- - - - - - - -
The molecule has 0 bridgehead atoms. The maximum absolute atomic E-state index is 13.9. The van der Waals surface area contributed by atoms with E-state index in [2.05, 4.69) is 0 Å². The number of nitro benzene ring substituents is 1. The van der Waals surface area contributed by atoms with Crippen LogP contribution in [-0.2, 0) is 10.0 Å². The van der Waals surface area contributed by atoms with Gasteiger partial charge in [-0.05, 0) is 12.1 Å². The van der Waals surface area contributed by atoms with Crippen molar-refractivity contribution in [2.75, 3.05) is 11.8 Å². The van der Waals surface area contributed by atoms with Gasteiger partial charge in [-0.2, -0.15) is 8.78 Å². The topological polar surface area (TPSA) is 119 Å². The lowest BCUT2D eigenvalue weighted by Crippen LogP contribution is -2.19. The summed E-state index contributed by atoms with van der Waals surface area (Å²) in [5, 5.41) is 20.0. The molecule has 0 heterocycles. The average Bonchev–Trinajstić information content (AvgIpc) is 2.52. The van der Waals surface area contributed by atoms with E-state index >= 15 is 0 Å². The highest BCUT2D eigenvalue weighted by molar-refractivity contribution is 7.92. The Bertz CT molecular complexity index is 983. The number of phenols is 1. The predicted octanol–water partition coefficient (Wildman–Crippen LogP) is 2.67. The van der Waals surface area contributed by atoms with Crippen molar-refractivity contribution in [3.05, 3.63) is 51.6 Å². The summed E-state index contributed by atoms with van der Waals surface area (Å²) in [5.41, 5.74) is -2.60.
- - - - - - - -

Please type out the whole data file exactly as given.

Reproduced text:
The molecule has 0 bridgehead atoms. The maximum absolute atomic E-state index is 13.9. The van der Waals surface area contributed by atoms with E-state index in [2.05, 4.69) is 0 Å². The number of nitro benzene ring substituents is 1. The van der Waals surface area contributed by atoms with Crippen LogP contribution in [-0.2, 0) is 10.0 Å². The van der Waals surface area contributed by atoms with Gasteiger partial charge in [-0.05, 0) is 12.1 Å². The van der Waals surface area contributed by atoms with Crippen molar-refractivity contribution in [2.75, 3.05) is 11.8 Å². The van der Waals surface area contributed by atoms with Gasteiger partial charge in [-0.2, -0.15) is 8.78 Å². The topological polar surface area (TPSA) is 119 Å². The lowest BCUT2D eigenvalue weighted by Crippen LogP contribution is -2.19. The summed E-state index contributed by atoms with van der Waals surface area (Å²) in [5, 5.41) is 20.0. The molecule has 0 heterocycles. The average Bonchev–Trinajstić information content (AvgIpc) is 2.52. The van der Waals surface area contributed by atoms with E-state index >= 15 is 0 Å². The highest BCUT2D eigenvalue weighted by molar-refractivity contribution is 7.92. The Bertz CT molecular complexity index is 983. The number of phenols is 1. The predicted octanol–water partition coefficient (Wildman–Crippen LogP) is 2.67. The van der Waals surface area contributed by atoms with Crippen molar-refractivity contribution in [3.05, 3.63) is 51.6 Å². The summed E-state index contributed by atoms with van der Waals surface area (Å²) in [5.41, 5.74) is -2.60.